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Turning Point

“Until I saw people who looked like me, doing the things I wanted to do,

I wasn’t sure it was a possibility”

– Lupita Nyong’o

My motivations for creating are twofold:

First, I watched Colin Stokes’ two excellent TED talks on gender and racial diversity in film. Mr. Stokes introduced me to Bechdel test, which serves as a lower-bound test for the representation of female characters in film. To pass the test, a movie must script: 1) at least two (named) female characters, 2) who speak to each other, 3) about something other than a man.

That’s it. A movie passes the test if two female characters say nothing other than good morning to each other. And yet only about 60% of the movies produced since 1970 pass.

The Bechdel test is not a new concept. Invented by Liz Wallace, it was popularized by Alison Bechdel in a 1985 comic strip. This was, however, the first I’d heard of it. I had somehow made it through several college film classes without ever coming across the concept. Sure, I’d been aware of the dearth of strong female role models in film, especially in my own favorite genres (sci-fi and superhero). But things seemed to be on the upswing. Now we had tough fighters like Agent Hill from The Avengers and great politicians like Padme Amidala from Star Wars (Ep I – III). But here’s the thing – even these movies do not pass the Bechdel test (okay, technically Star Wars Episode I barely scrapes by when Padme and Shmi briefly discuss something other than Anakin. But every other Star Wars film fails).

A friend confessed to me recently that she only ever identifies with the male characters in movies – and asked me if I thought that was strange. Of course it’s not strange. Male characters constitute 70% of the speaking roles we’re presented with in film. I also tend to identify with male characters. While there’s nothing wrong with that, I have to acknowledge that at least part of the reason for that identification with male characters lies in the fact that female characters like my friend and I (who pass the Bechdel test every day of our lives) are absent from our favorite fiction.

So died my ignorance.

Second, ABC’s new sitcom Selfie, the first (ever!) sitcom featuring an Asian male romantic lead (John Cho), was canceled after only six episodes despite showing promise (the remaining seven episodes are still airing on Hulu and the #saveSelfie movement is trending on Twitter).  In contrast to the Bechdel test, Hollywood’s representation of Asian men is an issue that’s been on my radar for a while. As a teenager absorbing Hollywood’s beauty standards, I assumed I was not attracted to Asian men, and the statistics reveal I was hardly alone. Then in college I met the Chinese American man who was to be my husband. Suddenly attractive Asian men seemed to be everywhere – except in the fiction I consumed.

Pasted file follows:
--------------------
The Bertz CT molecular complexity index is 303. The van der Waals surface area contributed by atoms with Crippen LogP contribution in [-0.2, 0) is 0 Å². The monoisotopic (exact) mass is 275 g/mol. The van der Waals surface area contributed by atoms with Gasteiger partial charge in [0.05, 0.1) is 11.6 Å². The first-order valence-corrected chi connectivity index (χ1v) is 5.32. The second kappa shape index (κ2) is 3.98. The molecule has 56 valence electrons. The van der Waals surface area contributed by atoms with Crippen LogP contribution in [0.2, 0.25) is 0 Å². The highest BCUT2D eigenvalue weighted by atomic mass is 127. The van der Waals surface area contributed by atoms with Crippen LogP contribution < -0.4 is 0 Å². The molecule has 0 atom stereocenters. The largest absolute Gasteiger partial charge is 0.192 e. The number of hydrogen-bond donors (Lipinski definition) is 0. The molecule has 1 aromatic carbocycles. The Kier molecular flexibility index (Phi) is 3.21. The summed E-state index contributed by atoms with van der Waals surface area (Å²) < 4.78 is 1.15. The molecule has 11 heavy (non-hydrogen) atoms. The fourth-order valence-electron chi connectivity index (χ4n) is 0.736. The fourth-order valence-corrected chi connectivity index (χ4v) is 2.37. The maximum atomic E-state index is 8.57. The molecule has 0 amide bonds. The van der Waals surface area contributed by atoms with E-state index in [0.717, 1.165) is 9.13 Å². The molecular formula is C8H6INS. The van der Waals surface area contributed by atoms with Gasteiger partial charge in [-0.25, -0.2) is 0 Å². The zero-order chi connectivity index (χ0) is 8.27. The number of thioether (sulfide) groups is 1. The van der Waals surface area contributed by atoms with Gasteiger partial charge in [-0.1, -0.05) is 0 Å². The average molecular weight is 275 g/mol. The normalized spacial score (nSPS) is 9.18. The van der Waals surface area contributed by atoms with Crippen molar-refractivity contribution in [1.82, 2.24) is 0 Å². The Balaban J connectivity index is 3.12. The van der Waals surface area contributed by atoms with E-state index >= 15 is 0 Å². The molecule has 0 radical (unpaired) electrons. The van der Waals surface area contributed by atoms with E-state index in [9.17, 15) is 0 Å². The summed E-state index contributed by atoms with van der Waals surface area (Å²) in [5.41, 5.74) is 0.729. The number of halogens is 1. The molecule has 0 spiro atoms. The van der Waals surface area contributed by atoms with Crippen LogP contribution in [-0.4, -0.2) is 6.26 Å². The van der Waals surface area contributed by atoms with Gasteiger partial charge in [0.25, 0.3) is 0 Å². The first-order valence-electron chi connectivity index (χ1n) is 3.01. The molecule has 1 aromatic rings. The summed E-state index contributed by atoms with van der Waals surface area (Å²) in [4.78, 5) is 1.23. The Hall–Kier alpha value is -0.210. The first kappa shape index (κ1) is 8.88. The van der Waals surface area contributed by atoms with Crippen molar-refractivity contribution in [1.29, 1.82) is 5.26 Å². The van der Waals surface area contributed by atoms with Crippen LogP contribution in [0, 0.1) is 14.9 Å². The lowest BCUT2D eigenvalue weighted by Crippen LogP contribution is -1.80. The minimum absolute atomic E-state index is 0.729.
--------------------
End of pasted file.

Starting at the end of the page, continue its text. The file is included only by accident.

Like any good millennial, I turned to Google for a diagnosis and found other people asking these same questions (if this comes across as a ludicrously niche issue to you, that’s exactly the problem). There was a community of people in a relationship like mine as well as other diversity activists upset by the lack of diversity in the media. Selfie was like the answer to our prayers – John Cho! In a lead role for a romcom! Opposite a white female lead! Huzzah for racial diversity! Progress!

When it was canceled, my optimism died a little too.

A lack of diversity in fiction has had real consequences in my own life, and studies have shown that racial bias might be developed in part by the lack of diversity in children’s literature. Our country recently has been suffering the effects of ongoing racism, sexism, and other forms of discrimination, when our diversity ought to be our greatest strength. If diversity in fiction can play a role in developing this strength, then it’s of crucial importance.

At this point, Hollywood and the media do not seem interested in moving at the pace required. So again, I turn to the internet to talk about the need for diversity and to seek out the best fiction I am hoping that this blog can serve as an outlet for my desire to analyze and promote diversity in fiction.

These two particular issues, which impact me directly, precipitated Fiction Diversity, but I am hoping that this blog can serve not only as a platform for my own thoughts (which are limited to my own experience), but also as a place where others can share their own viewpoints and we can all share the movies, shows, books and other works of fiction that do explore the different forms of diversity.

Leave me a comment or tweet at me – let me know your thoughts.



  1. Harry says

    I’d like to know more about how a lack of diversity in fiction has had real consequences in your life and how it has impacted you directly.


    • Hi Harry,
      Thanks for reading.
      I believe the lack of realistic representation of Asian males in Hollywood affected my ability to see my future husband as a romantic figure. Hollywood rarely shows anyone other than the white male as the hero, and these were the lessons I absorbed as a teenage girl, especially living in a fairly homogenous community.
      Fortunately, I fell in love. This is why I feel so passionately – I believe that Hollywood’s portrayals of people can have a real impact, and I’d like to see it become a positive one!
      I’m planning on writing more on this topic in particular, so stay tuned!


  2. Pingback: The Real Problem « Fiction Diversity

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